Hampstead and Kilburn MP Tulip Siddiq speaks out on 'horrendous' Twitter trolling

PUBLISHED: 15:54 06 June 2016 | UPDATED: 17:35 17 June 2016

Tulip Siddiq recently said she had received threats via social media

Tulip Siddiq recently said she had received threats via social media


Hampstead and Kilburn MP Tulip Siddiq has called for female MPs to be trained in how to deal with vicious online trolling after revealing she has frequently been the target of abuse, including death threats.

Ms Siddiq, who is from a Muslim background, told the Sunday Times: “I have had horrendous abuse...ranging from, ‘Why aren’t you wearing a hijab?’ to ‘If I could I would kill you’.”

Ms Siddiq was elected as MP last May and gave birth to her first child, a daughter, in April.

But, alongside many public messages of congratulations, she received criticism for having a baby during her first year in Parliament.

She said: “Women - or their Twitter profiles said they were women - said things like, ‘Make up your mind, you are either a mother or an MP, you can’t do both’.”

Ms Siddiq said she first received online abuse during the general election campaign for Hampstead and Kilburn, when she was trolled because of her Bangladeshi heritage.

She claimed she was told: “The young people of Hampstead will never vote for someone with a name like yours.”

She said she has considered using her married name online to deter some of the racist and religious insults she receives: “I do sometimes wonder if I was Tulip Percy on Twitter whether it would be as bad.”

She said another barrage of abuse came when she spoke out against American presidential hopeful Donald Trump, calling for him to be banned from the UK after he had called for Muslims to be barred from entering the US.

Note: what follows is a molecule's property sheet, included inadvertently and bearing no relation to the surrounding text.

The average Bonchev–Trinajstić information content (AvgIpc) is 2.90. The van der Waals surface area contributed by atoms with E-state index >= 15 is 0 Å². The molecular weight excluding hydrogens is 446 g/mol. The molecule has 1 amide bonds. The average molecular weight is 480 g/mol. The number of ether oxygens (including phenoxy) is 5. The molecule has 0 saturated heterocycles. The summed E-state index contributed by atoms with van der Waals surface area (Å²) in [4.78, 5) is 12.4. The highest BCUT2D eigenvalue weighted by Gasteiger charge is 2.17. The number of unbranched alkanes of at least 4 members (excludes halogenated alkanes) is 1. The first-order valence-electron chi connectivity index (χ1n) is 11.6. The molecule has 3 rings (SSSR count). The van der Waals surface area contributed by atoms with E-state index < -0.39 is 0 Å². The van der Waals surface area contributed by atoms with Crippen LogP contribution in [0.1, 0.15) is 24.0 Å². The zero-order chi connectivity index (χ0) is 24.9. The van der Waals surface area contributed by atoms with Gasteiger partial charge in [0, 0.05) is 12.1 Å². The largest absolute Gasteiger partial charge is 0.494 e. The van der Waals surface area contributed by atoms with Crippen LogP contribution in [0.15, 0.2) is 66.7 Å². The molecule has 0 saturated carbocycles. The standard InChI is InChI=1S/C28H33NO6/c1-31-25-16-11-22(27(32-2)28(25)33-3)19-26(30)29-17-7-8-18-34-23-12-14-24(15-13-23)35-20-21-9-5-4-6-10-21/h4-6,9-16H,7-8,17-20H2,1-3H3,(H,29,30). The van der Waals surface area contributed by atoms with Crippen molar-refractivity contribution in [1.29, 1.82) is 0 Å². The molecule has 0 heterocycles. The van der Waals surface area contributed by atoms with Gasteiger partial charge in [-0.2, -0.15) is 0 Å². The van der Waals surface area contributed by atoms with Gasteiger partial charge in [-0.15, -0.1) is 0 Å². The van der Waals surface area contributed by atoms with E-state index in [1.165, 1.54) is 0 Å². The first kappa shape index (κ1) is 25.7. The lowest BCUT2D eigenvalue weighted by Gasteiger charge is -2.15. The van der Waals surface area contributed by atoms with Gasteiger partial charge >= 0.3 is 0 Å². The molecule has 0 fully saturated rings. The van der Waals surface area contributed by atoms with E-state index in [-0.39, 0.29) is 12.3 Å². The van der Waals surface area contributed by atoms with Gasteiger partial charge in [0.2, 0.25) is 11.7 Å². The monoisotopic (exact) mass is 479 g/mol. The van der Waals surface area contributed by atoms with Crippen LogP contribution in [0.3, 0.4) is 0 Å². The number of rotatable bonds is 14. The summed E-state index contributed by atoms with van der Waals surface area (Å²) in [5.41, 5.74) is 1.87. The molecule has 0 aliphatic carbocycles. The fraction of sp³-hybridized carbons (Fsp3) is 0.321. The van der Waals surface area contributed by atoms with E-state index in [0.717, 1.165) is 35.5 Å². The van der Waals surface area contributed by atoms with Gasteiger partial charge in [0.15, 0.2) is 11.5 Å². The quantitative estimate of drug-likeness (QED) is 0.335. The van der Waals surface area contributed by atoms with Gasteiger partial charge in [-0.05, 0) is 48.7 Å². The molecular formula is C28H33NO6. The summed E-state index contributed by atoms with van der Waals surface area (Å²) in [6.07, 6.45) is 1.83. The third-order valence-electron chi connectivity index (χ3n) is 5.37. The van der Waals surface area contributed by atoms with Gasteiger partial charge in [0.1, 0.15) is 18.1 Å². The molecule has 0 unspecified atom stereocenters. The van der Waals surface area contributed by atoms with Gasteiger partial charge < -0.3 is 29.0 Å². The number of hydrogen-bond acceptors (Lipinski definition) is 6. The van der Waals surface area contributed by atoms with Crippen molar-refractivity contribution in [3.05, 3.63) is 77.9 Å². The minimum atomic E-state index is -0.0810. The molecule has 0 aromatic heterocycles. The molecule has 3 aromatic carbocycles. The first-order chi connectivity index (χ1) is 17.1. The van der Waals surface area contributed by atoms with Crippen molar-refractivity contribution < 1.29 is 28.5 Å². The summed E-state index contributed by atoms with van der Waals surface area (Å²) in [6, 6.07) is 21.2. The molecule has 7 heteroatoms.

After her comments, she said she received tweets including: “Shut your mouth you silly woman, you look like a seven-year-old” and “Muslims should all burn in hell”.

Former Regent’s Park councillor Ms Siddiq said she believes the recent wave of virulent online abuse directed towards female MPs is in response to a new generation of strong-minded women entering the Commons.

She said: “They do not feel they have to shut up. For some people, that’s a big change - they are not used to handling women like that.”

Ms Siddiq said she no longer replies to online abuse as she believes it exacerbates the situation.

She said: “These people are so sad sitting behind a screen with a fake name hurling insults...Trolling will not stop me from speaking out.”

She claimed that several female MPs who are frequent targets for trolls have formed an unofficial support group.

She said: “We meet online and in the tea rooms. we support each other as MPs and as women, Online abuse can be really frightening and upsetting for some women.”

Ms Siddiq has called for “abuse buttons” to be provided on all social media accounts to make it easier to report trolling, and for Twitter to require users to provide contact details so threats of violence can be traced.

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